What Treating Gum Disease Can Do for the Rest of Your Body
Posted on 9/15/2019 by Ralph Becker
The gums prime responsibility is to hold the teeth in place, but they also protect against inflammation. If they don't do that, you are at risk for health problems like diabetes, heart disease, stroke, and even low birth weight babies or premature childbirth.
Gum disease may hurt the inside of your mouth, but it also can affect your entire body. The disease can spread into your circulatory system and travel to other parts of your body. Researchers have even reported that gum disease, if untreated, could result in death.
How Gum Disease Can Affect the Rest of Your Body
The cause of infections outside of your mouth from gum disease is because the hostile bacteria in your mouth travel up and down through your bloodstream. The bacteria will group in other areas of your body and continue to populate those areas. The hostile bugs found in your mouth are the same reproducing bacteria that can be found in the arteries of people who have heart disease.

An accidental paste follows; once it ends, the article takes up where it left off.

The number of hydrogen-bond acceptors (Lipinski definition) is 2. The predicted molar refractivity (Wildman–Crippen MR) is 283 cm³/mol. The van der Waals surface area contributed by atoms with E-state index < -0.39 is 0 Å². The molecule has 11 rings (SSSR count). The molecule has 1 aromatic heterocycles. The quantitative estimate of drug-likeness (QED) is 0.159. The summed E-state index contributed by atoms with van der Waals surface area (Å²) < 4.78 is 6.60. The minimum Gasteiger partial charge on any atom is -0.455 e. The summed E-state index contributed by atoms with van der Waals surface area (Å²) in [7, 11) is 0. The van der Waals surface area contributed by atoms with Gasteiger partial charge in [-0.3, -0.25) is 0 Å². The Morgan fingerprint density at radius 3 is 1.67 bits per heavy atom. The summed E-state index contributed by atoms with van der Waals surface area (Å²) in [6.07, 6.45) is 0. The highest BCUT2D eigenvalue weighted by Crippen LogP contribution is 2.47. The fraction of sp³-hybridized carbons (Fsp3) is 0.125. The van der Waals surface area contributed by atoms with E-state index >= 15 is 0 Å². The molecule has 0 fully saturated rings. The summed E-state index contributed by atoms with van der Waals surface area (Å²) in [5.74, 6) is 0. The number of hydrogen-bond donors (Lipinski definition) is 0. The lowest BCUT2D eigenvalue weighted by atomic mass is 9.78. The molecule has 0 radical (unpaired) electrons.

The body fights these bacteria by swelling up. Your gums become swollen because more blood in the area means more white blood cells to fight the bacteria. When flossing your teeth or brushing, if you see blood or it is painful and swollen, it's a sign you probably have an infection the body is responding to.
You combat this by practicing correct oral health habits. Brush your teeth twice per day for two minutes. Floss one time each day. Use a mouthwash at the end that has fluoride. Make this a daily routine that you follow. It will slowly kill off the bacteria in your mouth. Next, give our office a call and get your teeth professionally deep cleaned.
Don't forget to ask us about the best cleaning schedule for your teeth. Some situations require cleanings 3-4 months apart until the bacteria are completely gone. You can also inquire from us about if you would benefit by having us add a protective coating and sealant.